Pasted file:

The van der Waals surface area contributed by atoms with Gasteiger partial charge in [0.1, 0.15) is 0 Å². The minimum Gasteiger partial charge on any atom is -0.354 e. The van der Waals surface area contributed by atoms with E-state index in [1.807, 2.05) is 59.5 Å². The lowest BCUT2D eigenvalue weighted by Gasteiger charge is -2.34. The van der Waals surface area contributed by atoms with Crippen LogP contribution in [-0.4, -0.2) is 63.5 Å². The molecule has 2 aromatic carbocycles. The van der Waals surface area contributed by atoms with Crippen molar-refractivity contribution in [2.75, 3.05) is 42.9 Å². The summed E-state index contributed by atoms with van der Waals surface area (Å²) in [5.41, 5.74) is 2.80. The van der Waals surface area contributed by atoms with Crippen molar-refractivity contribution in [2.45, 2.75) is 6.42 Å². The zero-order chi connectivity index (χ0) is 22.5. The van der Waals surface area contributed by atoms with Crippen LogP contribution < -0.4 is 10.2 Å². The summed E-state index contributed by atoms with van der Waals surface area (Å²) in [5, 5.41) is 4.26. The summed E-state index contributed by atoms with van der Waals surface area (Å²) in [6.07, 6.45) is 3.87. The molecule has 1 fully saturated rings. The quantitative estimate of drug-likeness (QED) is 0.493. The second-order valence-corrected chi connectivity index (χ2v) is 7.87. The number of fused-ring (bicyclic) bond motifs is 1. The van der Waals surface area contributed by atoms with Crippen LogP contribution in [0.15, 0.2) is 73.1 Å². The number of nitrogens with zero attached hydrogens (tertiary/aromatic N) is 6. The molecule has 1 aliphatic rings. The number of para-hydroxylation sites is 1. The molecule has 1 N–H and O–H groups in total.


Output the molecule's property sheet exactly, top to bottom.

The van der Waals surface area contributed by atoms with Gasteiger partial charge in [0.1, 0.15) is 0 Å². The minimum Gasteiger partial charge on any atom is -0.354 e. The van der Waals surface area contributed by atoms with E-state index in [1.807, 2.05) is 59.5 Å². The lowest BCUT2D eigenvalue weighted by Gasteiger charge is -2.34. The van der Waals surface area contributed by atoms with Crippen LogP contribution in [-0.4, -0.2) is 63.5 Å². The molecule has 2 aromatic carbocycles. The van der Waals surface area contributed by atoms with Crippen molar-refractivity contribution in [2.75, 3.05) is 42.9 Å². The summed E-state index contributed by atoms with van der Waals surface area (Å²) in [5.41, 5.74) is 2.80. The van der Waals surface area contributed by atoms with Crippen molar-refractivity contribution in [2.45, 2.75) is 6.42 Å². The zero-order chi connectivity index (χ0) is 22.5. The van der Waals surface area contributed by atoms with Crippen LogP contribution < -0.4 is 10.2 Å². The summed E-state index contributed by atoms with van der Waals surface area (Å²) in [5, 5.41) is 4.26. The summed E-state index contributed by atoms with van der Waals surface area (Å²) in [6.07, 6.45) is 3.87. The molecule has 1 fully saturated rings. The quantitative estimate of drug-likeness (QED) is 0.493. The second-order valence-corrected chi connectivity index (χ2v) is 7.87. The number of fused-ring (bicyclic) bond motifs is 1. The van der Waals surface area contributed by atoms with Crippen LogP contribution in [0.15, 0.2) is 73.1 Å². The number of nitrogens with zero attached hydrogens (tertiary/aromatic N) is 6. The molecule has 1 aliphatic rings. The number of para-hydroxylation sites is 1. The molecule has 1 N–H and O–H groups in total.